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I’ve blogged previously about donkeys in Ireland but, as donkeys are so adorable and today is world wildlife Wednesday, let me introduce you to some of the donkeys I met in Peru.

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Though originally native to Africa, the donkey (Equus africanus asinus) was introduced to the Americas when the ships of Christopher Columbus’s second expedition arrived at the Caribbean Island of Hispaniola in 1495. The monks and priests who quickly spread the Catholic religion throughout South America were also responsible for the spread of the donkey, specialising in the profitable business of breeding and selling donkeys and mules.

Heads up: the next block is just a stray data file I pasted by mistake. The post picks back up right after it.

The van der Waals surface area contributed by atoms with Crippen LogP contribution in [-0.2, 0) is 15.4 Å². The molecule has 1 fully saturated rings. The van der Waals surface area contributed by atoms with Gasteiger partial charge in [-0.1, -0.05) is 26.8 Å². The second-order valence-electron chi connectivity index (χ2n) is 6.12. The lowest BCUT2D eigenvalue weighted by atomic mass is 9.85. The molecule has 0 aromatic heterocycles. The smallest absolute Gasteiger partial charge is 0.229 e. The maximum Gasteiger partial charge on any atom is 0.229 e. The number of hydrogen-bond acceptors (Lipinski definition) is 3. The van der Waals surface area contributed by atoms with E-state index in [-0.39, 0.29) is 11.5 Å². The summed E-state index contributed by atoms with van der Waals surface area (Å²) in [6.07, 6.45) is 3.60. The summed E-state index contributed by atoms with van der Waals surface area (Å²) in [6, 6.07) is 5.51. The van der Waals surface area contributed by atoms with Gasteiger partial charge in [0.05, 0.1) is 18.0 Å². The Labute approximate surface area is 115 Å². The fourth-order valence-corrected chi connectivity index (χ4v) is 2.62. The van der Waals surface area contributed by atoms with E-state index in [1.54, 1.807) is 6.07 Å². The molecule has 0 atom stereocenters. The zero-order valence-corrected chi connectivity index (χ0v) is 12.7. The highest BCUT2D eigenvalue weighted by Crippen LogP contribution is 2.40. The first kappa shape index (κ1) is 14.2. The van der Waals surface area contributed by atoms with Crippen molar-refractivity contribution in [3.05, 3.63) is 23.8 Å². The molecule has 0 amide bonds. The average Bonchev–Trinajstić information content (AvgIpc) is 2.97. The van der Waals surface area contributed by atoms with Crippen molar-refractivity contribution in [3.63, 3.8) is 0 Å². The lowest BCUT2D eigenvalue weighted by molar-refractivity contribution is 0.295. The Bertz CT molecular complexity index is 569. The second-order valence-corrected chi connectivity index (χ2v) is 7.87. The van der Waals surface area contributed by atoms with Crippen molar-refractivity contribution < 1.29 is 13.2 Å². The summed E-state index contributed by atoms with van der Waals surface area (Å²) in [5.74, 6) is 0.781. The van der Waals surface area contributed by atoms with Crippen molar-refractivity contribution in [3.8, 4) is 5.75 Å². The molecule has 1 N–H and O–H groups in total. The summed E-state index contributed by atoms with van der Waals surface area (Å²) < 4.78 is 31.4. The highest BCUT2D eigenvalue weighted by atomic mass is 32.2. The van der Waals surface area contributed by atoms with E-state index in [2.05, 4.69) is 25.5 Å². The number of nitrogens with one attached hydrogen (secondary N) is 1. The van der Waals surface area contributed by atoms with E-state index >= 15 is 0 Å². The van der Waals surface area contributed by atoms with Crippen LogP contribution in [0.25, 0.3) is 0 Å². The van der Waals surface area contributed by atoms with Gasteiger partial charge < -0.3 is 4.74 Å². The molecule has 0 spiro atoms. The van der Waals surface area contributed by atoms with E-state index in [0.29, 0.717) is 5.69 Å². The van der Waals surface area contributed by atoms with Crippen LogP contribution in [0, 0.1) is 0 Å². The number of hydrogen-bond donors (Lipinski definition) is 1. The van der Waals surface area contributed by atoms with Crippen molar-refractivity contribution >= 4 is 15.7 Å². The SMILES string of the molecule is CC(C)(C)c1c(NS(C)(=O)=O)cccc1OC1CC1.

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Today in rural Peru, as in most under-developed countries around the globe, donkeys (as well as llamas) are still the principal beasts of burden. They can often be seen carrying loads for farmers, pulling carts or simply grazing in fields. Their burdens look heavy but donkeys are sturdy and strong and, as they represent a substantial monetary investment and their labour is vital to subsistence farmers, donkeys are usually very well cared for.

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